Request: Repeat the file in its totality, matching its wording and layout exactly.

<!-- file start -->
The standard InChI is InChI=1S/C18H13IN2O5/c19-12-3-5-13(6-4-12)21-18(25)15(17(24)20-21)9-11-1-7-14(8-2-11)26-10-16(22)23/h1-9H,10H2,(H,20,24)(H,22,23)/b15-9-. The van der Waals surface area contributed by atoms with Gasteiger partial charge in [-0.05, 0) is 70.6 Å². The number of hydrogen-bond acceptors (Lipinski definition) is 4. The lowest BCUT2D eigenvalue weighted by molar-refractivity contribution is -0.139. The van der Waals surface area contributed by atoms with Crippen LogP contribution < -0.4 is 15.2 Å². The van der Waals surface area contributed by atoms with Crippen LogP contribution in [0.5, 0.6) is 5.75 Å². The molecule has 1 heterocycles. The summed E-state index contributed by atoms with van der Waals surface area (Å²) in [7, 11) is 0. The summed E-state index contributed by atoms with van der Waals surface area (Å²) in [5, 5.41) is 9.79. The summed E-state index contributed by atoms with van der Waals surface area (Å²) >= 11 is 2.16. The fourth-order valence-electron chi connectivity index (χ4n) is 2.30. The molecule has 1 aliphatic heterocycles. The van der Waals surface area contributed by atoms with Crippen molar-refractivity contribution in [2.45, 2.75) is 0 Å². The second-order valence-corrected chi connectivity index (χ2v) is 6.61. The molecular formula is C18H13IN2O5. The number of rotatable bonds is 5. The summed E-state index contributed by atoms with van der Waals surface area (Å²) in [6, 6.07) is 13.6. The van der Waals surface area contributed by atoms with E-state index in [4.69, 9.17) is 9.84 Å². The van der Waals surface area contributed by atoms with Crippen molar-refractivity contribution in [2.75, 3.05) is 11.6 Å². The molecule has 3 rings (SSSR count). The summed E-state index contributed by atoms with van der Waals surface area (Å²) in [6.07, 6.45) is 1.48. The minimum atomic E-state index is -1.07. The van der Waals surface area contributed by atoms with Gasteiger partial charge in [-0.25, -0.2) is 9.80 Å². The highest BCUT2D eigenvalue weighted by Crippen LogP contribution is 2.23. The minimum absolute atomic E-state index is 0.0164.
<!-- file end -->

The standard InChI is InChI=1S/C18H13IN2O5/c19-12-3-5-13(6-4-12)21-18(25)15(17(24)20-21)9-11-1-7-14(8-2-11)26-10-16(22)23/h1-9H,10H2,(H,20,24)(H,22,23)/b15-9-. The van der Waals surface area contributed by atoms with Gasteiger partial charge in [-0.05, 0) is 70.6 Å². The number of hydrogen-bond acceptors (Lipinski definition) is 4. The lowest BCUT2D eigenvalue weighted by molar-refractivity contribution is -0.139. The van der Waals surface area contributed by atoms with Crippen LogP contribution < -0.4 is 15.2 Å². The van der Waals surface area contributed by atoms with Crippen LogP contribution in [0.5, 0.6) is 5.75 Å². The molecule has 1 heterocycles. The summed E-state index contributed by atoms with van der Waals surface area (Å²) in [7, 11) is 0. The summed E-state index contributed by atoms with van der Waals surface area (Å²) in [5, 5.41) is 9.79. The summed E-state index contributed by atoms with van der Waals surface area (Å²) >= 11 is 2.16. The fourth-order valence-electron chi connectivity index (χ4n) is 2.30. The molecule has 1 aliphatic heterocycles. The van der Waals surface area contributed by atoms with Crippen molar-refractivity contribution in [2.45, 2.75) is 0 Å². The second-order valence-corrected chi connectivity index (χ2v) is 6.61. The molecular formula is C18H13IN2O5. The number of rotatable bonds is 5. The summed E-state index contributed by atoms with van der Waals surface area (Å²) in [6, 6.07) is 13.6. The van der Waals surface area contributed by atoms with E-state index in [4.69, 9.17) is 9.84 Å². The van der Waals surface area contributed by atoms with Crippen molar-refractivity contribution in [2.75, 3.05) is 11.6 Å². The molecule has 3 rings (SSSR count). The summed E-state index contributed by atoms with van der Waals surface area (Å²) in [6.07, 6.45) is 1.48. The minimum atomic E-state index is -1.07. The van der Waals surface area contributed by atoms with Gasteiger partial charge in [-0.25, -0.2) is 9.80 Å². The highest BCUT2D eigenvalue weighted by Crippen LogP contribution is 2.23. The minimum absolute atomic E-state index is 0.0164.